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Hudson’s Hope museum news: Reeling in the years

Another busy summer season for local museums is just around the corner.
Bear Flat along the Peace River near Fort St. John, seen as it was in the 1930s.

Things have been relatively quiet at the Hudson’s Hope Museum, but we’re looking forward to warmer days and plenty of visitors. Here's a handful of items that have crossed my desk and piqued my interest so far in 2022.

West Moberly Historical Society

At our last meeting, I was stoked to hear that West Moberly First Nations has started a historical society. Dean Dokkie is spearheading the efforts, and contacted our intrepid curator, Patti Campbell, for help with archival research as a part of a new cultural centre for the nation. We’ve agreed to help them with finding photos, historical records, and stories of Indigenous people who lived in the area. We wish them all the best.

Fort St. John North Peace Museum

We’ve exchanged some books with our Fort St. John peers, getting our hands on North Peace trivia books printed in the 1970s by Alaska Highway News. Copies of Remembering My Early Years by long-time Hudson’s Hope resident, pioneer, and board member Dave Kyllo, have also gone out to their museum. Dave continues to be a member-at-large, tuning in from his new home in White Rock, after a lifetime in the Peace as a rancher, a cowboy, a river guide, outfitter, and more.

South Peace Historical Society turns 70

Our friends in the South Peace celebrated 70 years last weekend, and I dropped in at an open house at their archives, which continues to be home to good people and great pieces of history. 

I managed to snag a rare conversation with former president and now vice-president Day Roberts, a man of the community and a wealth of historical knowledge. While he’s quite modest, Day has lived many lives in Dawson Creek, and dropped off a fresh set of albums dating back more than 30 years. Several memorable moments were caught on film: a 1971 summer visit from Queen Elizabeth II, a 1992 winter visit with actor Leslie Nielsen, the establishment of the NAR Station Museum, and the revamp of the Walter Wright Pioneer Village in 1991.

The original aim of the society in 1952 was to be an organization spanning the entire Peace, documenting the collective history of the region. They've done well.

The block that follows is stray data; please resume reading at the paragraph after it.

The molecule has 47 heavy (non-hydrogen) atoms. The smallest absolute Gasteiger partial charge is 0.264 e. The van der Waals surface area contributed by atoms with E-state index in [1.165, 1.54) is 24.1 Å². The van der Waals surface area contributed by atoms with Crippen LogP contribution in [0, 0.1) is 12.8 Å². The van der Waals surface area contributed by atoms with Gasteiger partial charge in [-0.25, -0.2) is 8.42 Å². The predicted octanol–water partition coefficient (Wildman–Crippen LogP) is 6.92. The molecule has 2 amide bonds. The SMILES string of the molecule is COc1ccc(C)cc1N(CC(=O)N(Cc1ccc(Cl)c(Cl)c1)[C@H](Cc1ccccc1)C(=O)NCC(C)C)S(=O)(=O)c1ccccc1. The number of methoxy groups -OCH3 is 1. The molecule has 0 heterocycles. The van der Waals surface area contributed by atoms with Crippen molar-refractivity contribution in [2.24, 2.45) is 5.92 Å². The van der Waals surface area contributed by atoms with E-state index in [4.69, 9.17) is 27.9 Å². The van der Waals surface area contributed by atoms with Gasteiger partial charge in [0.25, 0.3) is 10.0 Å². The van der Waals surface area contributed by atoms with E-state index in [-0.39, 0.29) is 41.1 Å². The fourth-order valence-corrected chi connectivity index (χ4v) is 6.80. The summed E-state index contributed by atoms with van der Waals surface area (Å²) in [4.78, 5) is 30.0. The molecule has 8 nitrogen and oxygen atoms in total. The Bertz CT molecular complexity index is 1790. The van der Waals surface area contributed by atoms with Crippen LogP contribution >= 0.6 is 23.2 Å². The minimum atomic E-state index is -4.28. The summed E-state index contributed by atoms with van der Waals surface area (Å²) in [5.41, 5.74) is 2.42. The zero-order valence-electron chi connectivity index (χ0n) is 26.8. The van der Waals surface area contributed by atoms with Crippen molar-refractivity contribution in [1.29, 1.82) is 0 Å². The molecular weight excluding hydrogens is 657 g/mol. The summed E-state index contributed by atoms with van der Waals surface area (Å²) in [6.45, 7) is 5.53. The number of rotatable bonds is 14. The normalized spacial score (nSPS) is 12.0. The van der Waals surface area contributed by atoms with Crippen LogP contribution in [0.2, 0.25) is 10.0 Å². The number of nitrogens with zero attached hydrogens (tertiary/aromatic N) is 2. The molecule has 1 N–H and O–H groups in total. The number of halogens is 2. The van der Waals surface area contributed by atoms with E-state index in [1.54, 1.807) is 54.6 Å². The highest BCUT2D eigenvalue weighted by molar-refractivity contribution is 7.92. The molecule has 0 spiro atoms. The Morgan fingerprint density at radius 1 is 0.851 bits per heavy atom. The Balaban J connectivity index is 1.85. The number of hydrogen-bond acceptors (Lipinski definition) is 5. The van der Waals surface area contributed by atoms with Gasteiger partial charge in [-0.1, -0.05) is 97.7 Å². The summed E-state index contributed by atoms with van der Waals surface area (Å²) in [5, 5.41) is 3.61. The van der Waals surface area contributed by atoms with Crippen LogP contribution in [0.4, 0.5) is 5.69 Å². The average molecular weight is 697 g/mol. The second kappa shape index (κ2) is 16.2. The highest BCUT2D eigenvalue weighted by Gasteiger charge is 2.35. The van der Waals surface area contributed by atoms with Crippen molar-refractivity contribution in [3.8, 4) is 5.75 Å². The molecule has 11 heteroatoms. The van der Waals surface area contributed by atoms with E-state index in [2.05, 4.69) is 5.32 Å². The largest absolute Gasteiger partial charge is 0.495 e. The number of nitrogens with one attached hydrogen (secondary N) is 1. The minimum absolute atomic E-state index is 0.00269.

A 1977 Mystery

A surprise film reel from 1977, filmed on a boat travelling the Kechika River, has become a hot news story, after footage was recovered by history buff Francois Arsenault, who often crowd sources his detective work to get the definitive tale on any videos he finds.  

If rumours on the internet are to be believed, allegedly the man driving the boat is my Great Uncle Willard Freer, years after his cowboy career on the Bedaux Expedition. Unfortunately, I can’t say for certain that it’s him without a photo to compare – but it’s quite plausible, as Willard spent the remainder of his days living in the Northern Rockies near Fireside by the Liard River.

None the less, it’s quite the find, and Arsenault loves the work that he does, posting the footage for the joy of tracking down people’s stories and getting the scoop on unexpected pieces of history.

Bear Flat Dispatch

A quick nod to our friends in the Peace River valley: I stopped in to visit Ken and Arlene Boon at Bear Flat earlier this year and wanted to thank them being good stewards of its history. For those who don’t know, the Boons have a small museum at their place dedicated to the area, transforming the old schoolhouse into the Bear Flat Museum. Ken is a master of both storytelling and restoring old buildings. 

The museum has a few familial records for me, as my great grandparents settled in that stretch of the Peace River in 1914; the Freer family spent their first winter here in a canvas tent. My grandparents, Frank Freer and Georgia Keith would also go on to own a small farm on Bear Flat before selling their homestead in the 1970s.

On a more sombre note, the last of the original Freer siblings are no more after my Great Aunt Phyllis passed away in January. Born in 1921, she was a pioneer, an athlete, and a veteran, serving as a driver in the Royal Canadian Air Force during the Second World War. She is missed.

The Hudson's Hope Museum is open seven days a week, 9 a.m. to 4:30 p.m. We’re always looking for volunteers so if you have a keen interest in history or would just like to learn a little more about the Peace River valley, come out and volunteer. There’s lots of scanning and accessioning of historical photos and artifacts to be done. Training is provided. We’re also looking for some youthful help again this summer, with a student position needed.

If you would like any further information, please call 250-783-5735 or email at

Tom Summer is President of the Hudson's Hope Historical Society.